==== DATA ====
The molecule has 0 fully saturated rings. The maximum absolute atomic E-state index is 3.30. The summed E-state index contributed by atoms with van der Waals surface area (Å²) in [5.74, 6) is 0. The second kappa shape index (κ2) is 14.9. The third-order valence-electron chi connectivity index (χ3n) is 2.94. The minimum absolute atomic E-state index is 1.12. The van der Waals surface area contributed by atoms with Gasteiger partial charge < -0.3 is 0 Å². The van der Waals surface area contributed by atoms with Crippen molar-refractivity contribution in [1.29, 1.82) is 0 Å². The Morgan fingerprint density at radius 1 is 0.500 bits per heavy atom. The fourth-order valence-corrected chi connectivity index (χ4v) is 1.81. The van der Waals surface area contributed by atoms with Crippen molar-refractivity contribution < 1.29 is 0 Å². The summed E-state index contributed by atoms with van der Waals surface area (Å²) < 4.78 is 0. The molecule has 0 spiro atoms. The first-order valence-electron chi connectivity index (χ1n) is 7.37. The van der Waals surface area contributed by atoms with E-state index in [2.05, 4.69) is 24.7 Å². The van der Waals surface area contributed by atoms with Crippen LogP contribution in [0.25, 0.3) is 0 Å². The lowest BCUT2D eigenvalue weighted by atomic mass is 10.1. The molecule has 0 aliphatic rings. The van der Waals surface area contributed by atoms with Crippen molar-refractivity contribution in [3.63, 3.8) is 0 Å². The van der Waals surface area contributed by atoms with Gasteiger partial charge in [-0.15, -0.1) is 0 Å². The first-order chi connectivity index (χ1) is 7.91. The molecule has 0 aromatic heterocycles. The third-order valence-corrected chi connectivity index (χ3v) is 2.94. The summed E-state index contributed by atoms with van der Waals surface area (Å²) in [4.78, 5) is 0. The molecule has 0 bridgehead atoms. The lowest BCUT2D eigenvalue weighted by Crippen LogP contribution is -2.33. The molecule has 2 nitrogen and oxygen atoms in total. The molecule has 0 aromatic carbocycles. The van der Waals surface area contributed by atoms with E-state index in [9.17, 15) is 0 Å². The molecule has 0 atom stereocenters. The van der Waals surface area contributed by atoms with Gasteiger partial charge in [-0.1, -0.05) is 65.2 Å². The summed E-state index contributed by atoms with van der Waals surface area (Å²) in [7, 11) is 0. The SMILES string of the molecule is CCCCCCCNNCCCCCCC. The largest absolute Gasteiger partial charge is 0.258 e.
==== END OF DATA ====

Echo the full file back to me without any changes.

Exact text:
The molecule has 0 fully saturated rings. The maximum absolute atomic E-state index is 3.30. The summed E-state index contributed by atoms with van der Waals surface area (Å²) in [5.74, 6) is 0. The second kappa shape index (κ2) is 14.9. The third-order valence-electron chi connectivity index (χ3n) is 2.94. The minimum absolute atomic E-state index is 1.12. The van der Waals surface area contributed by atoms with Gasteiger partial charge < -0.3 is 0 Å². The van der Waals surface area contributed by atoms with Crippen molar-refractivity contribution in [1.29, 1.82) is 0 Å². The Morgan fingerprint density at radius 1 is 0.500 bits per heavy atom. The fourth-order valence-corrected chi connectivity index (χ4v) is 1.81. The van der Waals surface area contributed by atoms with Crippen molar-refractivity contribution < 1.29 is 0 Å². The summed E-state index contributed by atoms with van der Waals surface area (Å²) < 4.78 is 0. The molecule has 0 spiro atoms. The first-order valence-electron chi connectivity index (χ1n) is 7.37. The van der Waals surface area contributed by atoms with E-state index in [2.05, 4.69) is 24.7 Å². The van der Waals surface area contributed by atoms with Crippen LogP contribution in [0.25, 0.3) is 0 Å². The lowest BCUT2D eigenvalue weighted by atomic mass is 10.1. The molecule has 0 aliphatic rings. The van der Waals surface area contributed by atoms with Crippen molar-refractivity contribution in [3.63, 3.8) is 0 Å². The van der Waals surface area contributed by atoms with Gasteiger partial charge in [-0.15, -0.1) is 0 Å². The first-order chi connectivity index (χ1) is 7.91. The molecule has 0 aromatic heterocycles. The third-order valence-corrected chi connectivity index (χ3v) is 2.94. The summed E-state index contributed by atoms with van der Waals surface area (Å²) in [4.78, 5) is 0. The molecule has 0 bridgehead atoms. The lowest BCUT2D eigenvalue weighted by Crippen LogP contribution is -2.33. The molecule has 2 nitrogen and oxygen atoms in total. The molecule has 0 aromatic carbocycles. The van der Waals surface area contributed by atoms with E-state index in [9.17, 15) is 0 Å². The molecule has 0 atom stereocenters. The van der Waals surface area contributed by atoms with Gasteiger partial charge in [-0.1, -0.05) is 65.2 Å². The summed E-state index contributed by atoms with van der Waals surface area (Å²) in [7, 11) is 0. The SMILES string of the molecule is CCCCCCCNNCCCCCCC. The largest absolute Gasteiger partial charge is 0.258 e.